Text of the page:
On May 12, employees at the New York office of Norwegian architecture firm Snøhetta announced plans to organize, saying that they have filed a petition with the National Labor Relations Board (NLRB) for a union election. “We are proud of our work at Snøhetta and we are committed to our studio’s success,” reads a statement disseminated by the organizing group via the social media channels of Architectural Workers United (AWU). “Through unionization, we will gain a collective voice in the future of our workplace and our profession.”
If the bid is successful, Snøhetta will only be the second unionized architecture firm in the United States, following Brooklyn-based Bernheimer Architecture (BA), whose union was voluntarily recognized by principal and founder Andrew Bernheimer in September of last year.
“We couldn’t be more thrilled to see Snøhetta join our ranks,” says Christopher Beck, a project architect at BA. “While we were first out of the gate, this feels even more exciting. Both the size and international presence of Snøhetta’s New York office makes this a big deal.” The Bernheimer union is currently in the process of hammering out the details of their contract with management; Beck, who is part of the bargaining committee, says an optimistic end date is this fall, but both parties are prepared for negotiations to continue into next year. Once finalized, the BA union members will be represented by the International Association of Machinists and Aerospace Workers (IAM), a trade union with over 500,000 members.
With 70 employees, Snøhetta’s New York office—just one of the Oslo-headquartered firm’s eight global satellite studios—is more than quadruple the size of Bernheimer. The former firm’s size and roster of high-profile projects makes the firm more akin to SHoP, where a short-lived union campaign in 2021 stalled amid allegations of union-busting on the part of firm’s management. The firm denied these claims, and has been largely silent publicly, but in February of 2022, associate principal Shannon Han told Curbed that clients had threatened to stop working with SHoP if they unionized: “I also just don’t think a union is right for our industry and our problems,” she said.
However, as a practice with roots in Scandinavia, where union membership is among the highest in the world, it’s possible that Snøhetta is well-equipped to operate a unionized office in this country. In Norway, unions enroll 59 percent of total workers, and nearly a third of architects at Snøhetta’s Oslo office are represented by the national union for design professionals, the Arkitektenes Fagforbund (AFAG).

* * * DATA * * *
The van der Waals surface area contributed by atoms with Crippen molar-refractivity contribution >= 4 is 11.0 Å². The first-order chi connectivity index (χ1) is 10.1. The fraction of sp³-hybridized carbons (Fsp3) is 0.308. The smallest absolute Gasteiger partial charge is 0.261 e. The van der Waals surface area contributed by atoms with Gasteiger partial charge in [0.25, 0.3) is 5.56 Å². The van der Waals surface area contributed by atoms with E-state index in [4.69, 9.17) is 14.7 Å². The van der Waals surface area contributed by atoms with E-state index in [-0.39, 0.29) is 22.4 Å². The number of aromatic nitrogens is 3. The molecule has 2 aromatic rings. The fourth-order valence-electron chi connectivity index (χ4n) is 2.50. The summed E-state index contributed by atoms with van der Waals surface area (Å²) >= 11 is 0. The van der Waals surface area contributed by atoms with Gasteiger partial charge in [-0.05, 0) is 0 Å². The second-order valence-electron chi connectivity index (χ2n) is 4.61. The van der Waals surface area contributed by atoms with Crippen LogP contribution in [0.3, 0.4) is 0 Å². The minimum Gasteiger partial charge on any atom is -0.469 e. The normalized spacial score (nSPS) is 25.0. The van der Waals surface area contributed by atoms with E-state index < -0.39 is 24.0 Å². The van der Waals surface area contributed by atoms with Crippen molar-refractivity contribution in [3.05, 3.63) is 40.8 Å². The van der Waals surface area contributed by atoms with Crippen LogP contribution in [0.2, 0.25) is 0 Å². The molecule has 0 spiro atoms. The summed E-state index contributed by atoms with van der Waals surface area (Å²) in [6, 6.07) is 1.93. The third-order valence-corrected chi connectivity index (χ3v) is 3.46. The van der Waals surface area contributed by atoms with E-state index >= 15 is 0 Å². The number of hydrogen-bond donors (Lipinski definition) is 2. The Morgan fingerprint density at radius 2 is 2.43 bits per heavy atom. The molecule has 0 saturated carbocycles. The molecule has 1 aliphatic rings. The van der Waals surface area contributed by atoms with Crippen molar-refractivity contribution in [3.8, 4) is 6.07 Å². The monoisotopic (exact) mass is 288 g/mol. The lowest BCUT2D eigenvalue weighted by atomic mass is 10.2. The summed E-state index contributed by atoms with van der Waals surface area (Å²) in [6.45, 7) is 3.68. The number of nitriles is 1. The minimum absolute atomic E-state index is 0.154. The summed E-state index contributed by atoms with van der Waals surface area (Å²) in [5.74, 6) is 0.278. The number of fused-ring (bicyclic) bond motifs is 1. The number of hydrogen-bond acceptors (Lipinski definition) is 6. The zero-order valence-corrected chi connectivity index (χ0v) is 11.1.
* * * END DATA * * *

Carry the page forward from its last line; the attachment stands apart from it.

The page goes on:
Established in 1982 as a merging of four different trade unions for design professionals in the public and private sector, AFAG is associated with the larger Federation of Norwegian Professional Associations and represents architects, interior designers, and urban planners. Along with ensuring working conditions via collective agreements between firm management and employees, the 5,700-member trade union also advises on salary negotiations and working conditions, offers legal assistance and career counseling, and publishes an annual salary statistic report.
Of course, what an American architecture union will look like is being shaped as we speak, but the success of organizing groups in other countries could offer a blueprint to improve the working conditions and ensure protections for U.S. architectural workers. In 2019, a group in the United Kingdom formed a grassroots trade union called Section of Architectural Workers, citing grievances similar to those of AWU: low pay, overwork, and precarious employment. The group does not, however, coordinate organizing efforts at individual firms and instead campaigns more broadly for social and environmental causes related to architecture as well as workers’ rights.
“Snøhetta in the U.S. supports our employees’ right to seek self-determination. We look forward to working with this group to better understand what joining a union might mean for the firm, our culture, our business, and our entire team,” a representative of Snøhetta management told RECORD in a statement. “We have been told that their focus is on addressing industry-wide issues rather than challenges specifically within our studio.”
Snøhetta workers could not be reached for comment by RECORD, but Andrew Anderson, a technical specialist at the firm, told Curbed that employees enjoy good working conditions; the Snøhetta union, employees said, was about ensuring their manageable hours and supportive culture while hopefully moving the needle towards healthier workplaces for their peers. “Transforming the industry over time — that was what inspired us to start organizing,” Leo Shaw, a senior proposal coordinator, told the publication.
While AWU declined to comment on how many employees signed Snøhetta’s petition, the NLRB requires that at least 30 percent of employees must indicate interest before a petition is filed. Firm management has the option to voluntarily recognize Snøhetta’s union, as Andrew Bernheimer did last year, sidestepping the need for an election. However, if an election is held, a majority of employees must vote in favor of the bid before the union is certified and contract negotiation can begin.
While the fate of Snøhetta’s union is yet to be seen, organizing efforts continue at other firms. According to organizer Andrew Daley, AWU is involved with at least eight other active campaigns across the country.